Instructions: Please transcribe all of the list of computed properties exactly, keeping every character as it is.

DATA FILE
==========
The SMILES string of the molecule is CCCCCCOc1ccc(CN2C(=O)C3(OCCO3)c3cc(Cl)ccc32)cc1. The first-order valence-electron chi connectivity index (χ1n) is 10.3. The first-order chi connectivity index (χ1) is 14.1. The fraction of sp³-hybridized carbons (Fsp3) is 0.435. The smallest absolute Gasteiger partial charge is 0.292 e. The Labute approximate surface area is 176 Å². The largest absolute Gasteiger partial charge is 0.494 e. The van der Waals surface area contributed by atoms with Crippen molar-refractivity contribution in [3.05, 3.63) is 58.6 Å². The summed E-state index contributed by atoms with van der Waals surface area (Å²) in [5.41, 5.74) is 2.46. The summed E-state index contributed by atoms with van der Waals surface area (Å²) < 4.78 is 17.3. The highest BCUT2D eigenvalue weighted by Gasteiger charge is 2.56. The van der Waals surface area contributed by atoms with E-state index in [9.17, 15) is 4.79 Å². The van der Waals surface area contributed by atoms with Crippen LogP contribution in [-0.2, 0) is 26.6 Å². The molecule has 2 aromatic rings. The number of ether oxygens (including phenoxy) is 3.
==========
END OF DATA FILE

The SMILES string of the molecule is CCCCCCOc1ccc(CN2C(=O)C3(OCCO3)c3cc(Cl)ccc32)cc1. The first-order valence-electron chi connectivity index (χ1n) is 10.3. The first-order chi connectivity index (χ1) is 14.1. The fraction of sp³-hybridized carbons (Fsp3) is 0.435. The smallest absolute Gasteiger partial charge is 0.292 e. The Labute approximate surface area is 176 Å². The largest absolute Gasteiger partial charge is 0.494 e. The van der Waals surface area contributed by atoms with Crippen molar-refractivity contribution in [3.05, 3.63) is 58.6 Å². The summed E-state index contributed by atoms with van der Waals surface area (Å²) in [5.41, 5.74) is 2.46. The summed E-state index contributed by atoms with van der Waals surface area (Å²) < 4.78 is 17.3. The highest BCUT2D eigenvalue weighted by Gasteiger charge is 2.56. The van der Waals surface area contributed by atoms with E-state index in [9.17, 15) is 4.79 Å². The van der Waals surface area contributed by atoms with Crippen LogP contribution in [-0.2, 0) is 26.6 Å². The molecule has 2 aromatic rings. The number of ether oxygens (including phenoxy) is 3.